They are being very creative about agriculture, creating wealth in that sector, empowering the small scale farmers, and giving them incomes that they are worth.

Will it be safe to say they’re not going into primary production, but secondary aspects of the agricultural value chain?

Primary and secondary. They are revolutionising primary production by coming up with agrochemicals and technologies that enable farmers to monitor and carry out tasks on farms. They are being very creative in how they’re touching lives in the primary and secondary value chains of agriculture. They’re doing amazing things across the continent. It is inspiring.

Considering the mortality rate of businesses in Africa, these over 18,000 start-ups you’ve funded since 2015, what is the growth rate you’ve seen after their participation? Years later, what has data shown in terms of their business growth and trajectory?

In Nigeria, for instance, nine out of every 10 start-ups in any given year will fail. Fortunately, that’s not the case in our program. In fact, our program shows us that about eight out of every 10 entrepreneurs that we work with are still in business five years after our intervention.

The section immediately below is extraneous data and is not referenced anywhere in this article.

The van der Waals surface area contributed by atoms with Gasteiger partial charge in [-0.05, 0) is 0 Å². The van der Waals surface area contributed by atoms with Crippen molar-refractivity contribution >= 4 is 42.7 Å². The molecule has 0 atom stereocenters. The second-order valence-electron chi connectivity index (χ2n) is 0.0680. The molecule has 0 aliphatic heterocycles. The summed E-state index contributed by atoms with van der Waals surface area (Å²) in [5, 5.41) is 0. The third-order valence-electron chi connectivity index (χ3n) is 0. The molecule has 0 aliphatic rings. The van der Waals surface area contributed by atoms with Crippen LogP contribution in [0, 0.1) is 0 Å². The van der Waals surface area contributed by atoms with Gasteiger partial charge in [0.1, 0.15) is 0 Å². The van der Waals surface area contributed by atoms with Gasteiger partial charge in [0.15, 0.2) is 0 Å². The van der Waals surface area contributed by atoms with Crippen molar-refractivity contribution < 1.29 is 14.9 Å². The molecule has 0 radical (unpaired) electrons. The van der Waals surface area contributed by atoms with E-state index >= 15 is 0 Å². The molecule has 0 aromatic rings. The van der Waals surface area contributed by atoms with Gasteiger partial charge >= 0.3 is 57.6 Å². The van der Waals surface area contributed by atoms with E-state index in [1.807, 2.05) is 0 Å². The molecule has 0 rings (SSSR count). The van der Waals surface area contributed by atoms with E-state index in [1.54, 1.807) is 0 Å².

I think that it’s because of the training they get in our program, the kind of mentorship, and the network they get. They will tell you that even when they want to give up because they’re part of a larger family, they are able to get into partnerships with one another, get advice and meet investors with each other.

When you are in a community and part of something bigger than you, the chances of failing are much more reduced. This is in addition to the access we give our entrepreneurs to their policymakers. They get opportunities to meet with their presidents and other policymakers to tell them what’s going wrong, what could be done better, and what policies are stifling. What rules and regulations are archaic and need changing, so that entrepreneurs are able to flourish and do better in their countries?

If we are going to get more start-ups and small businesses in Africa to scale up and survive more, what would governments need to do?

No matter how much we fund, train, and mentor entrepreneurs, if the enabling environment is not there, those entrepreneurs can never thrive. We can only do our part but the government has a key role to play.

We don’t believe that the government needs to create jobs for young people. We don’t want a bloated public sector. That drains economies and is not what we’re advocating. We want governments to create rules, regulations, and laws that support entrepreneurs. Then lower taxes or give exemptions for a few years. Also, make it streamlined so that the same entrepreneur is not paying the same taxes, in three, four, or five different ways.

However, to be fair to the government, sometimes they mean well, but they don’t have the tools, insights, knowledge, and data to do better. So that’s why we make sure entrepreneurs are able to give them their first hand experiences, to let them know what’s working, what’s not working, and how they can work together, towards creating enabling environments for SMEs on the continent.